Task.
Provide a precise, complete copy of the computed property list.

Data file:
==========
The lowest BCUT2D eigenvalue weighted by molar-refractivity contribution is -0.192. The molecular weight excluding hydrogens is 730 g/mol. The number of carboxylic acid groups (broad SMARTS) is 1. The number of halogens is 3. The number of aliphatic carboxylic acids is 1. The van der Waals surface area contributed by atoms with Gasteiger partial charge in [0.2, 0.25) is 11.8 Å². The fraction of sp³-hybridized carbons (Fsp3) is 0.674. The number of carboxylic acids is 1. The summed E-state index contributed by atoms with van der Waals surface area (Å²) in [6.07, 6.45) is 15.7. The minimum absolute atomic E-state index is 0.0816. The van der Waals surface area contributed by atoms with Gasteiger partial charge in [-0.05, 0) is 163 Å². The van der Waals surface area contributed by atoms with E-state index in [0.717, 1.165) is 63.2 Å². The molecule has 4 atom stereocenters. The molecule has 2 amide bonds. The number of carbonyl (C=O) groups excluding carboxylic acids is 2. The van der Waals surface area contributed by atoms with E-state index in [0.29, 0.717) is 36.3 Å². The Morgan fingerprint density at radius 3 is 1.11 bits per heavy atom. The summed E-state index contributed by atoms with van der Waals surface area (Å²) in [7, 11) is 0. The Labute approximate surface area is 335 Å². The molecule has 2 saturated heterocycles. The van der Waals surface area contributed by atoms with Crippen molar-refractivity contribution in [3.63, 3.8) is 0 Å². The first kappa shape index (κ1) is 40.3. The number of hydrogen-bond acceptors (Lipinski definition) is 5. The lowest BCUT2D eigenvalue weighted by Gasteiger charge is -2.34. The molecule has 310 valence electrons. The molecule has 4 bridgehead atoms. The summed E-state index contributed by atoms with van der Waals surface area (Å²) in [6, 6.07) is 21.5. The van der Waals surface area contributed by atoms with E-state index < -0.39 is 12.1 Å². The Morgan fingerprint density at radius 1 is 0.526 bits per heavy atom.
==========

The lowest BCUT2D eigenvalue weighted by molar-refractivity contribution is -0.192. The molecular weight excluding hydrogens is 730 g/mol. The number of carboxylic acid groups (broad SMARTS) is 1. The number of halogens is 3. The number of aliphatic carboxylic acids is 1. The van der Waals surface area contributed by atoms with Gasteiger partial charge in [0.2, 0.25) is 11.8 Å². The fraction of sp³-hybridized carbons (Fsp3) is 0.674. The number of carboxylic acids is 1. The summed E-state index contributed by atoms with van der Waals surface area (Å²) in [6.07, 6.45) is 15.7. The minimum absolute atomic E-state index is 0.0816. The van der Waals surface area contributed by atoms with Gasteiger partial charge in [-0.05, 0) is 163 Å². The van der Waals surface area contributed by atoms with E-state index in [0.717, 1.165) is 63.2 Å². The molecule has 4 atom stereocenters. The molecule has 2 amide bonds. The number of carbonyl (C=O) groups excluding carboxylic acids is 2. The van der Waals surface area contributed by atoms with E-state index in [0.29, 0.717) is 36.3 Å². The Morgan fingerprint density at radius 3 is 1.11 bits per heavy atom. The summed E-state index contributed by atoms with van der Waals surface area (Å²) in [7, 11) is 0. The Labute approximate surface area is 335 Å². The molecule has 2 saturated heterocycles. The van der Waals surface area contributed by atoms with Crippen molar-refractivity contribution in [3.63, 3.8) is 0 Å². The first kappa shape index (κ1) is 40.3. The number of hydrogen-bond acceptors (Lipinski definition) is 5. The lowest BCUT2D eigenvalue weighted by Gasteiger charge is -2.34. The molecule has 310 valence electrons. The molecule has 4 bridgehead atoms. The summed E-state index contributed by atoms with van der Waals surface area (Å²) in [6, 6.07) is 21.5. The van der Waals surface area contributed by atoms with E-state index < -0.39 is 12.1 Å². The Morgan fingerprint density at radius 1 is 0.526 bits per heavy atom.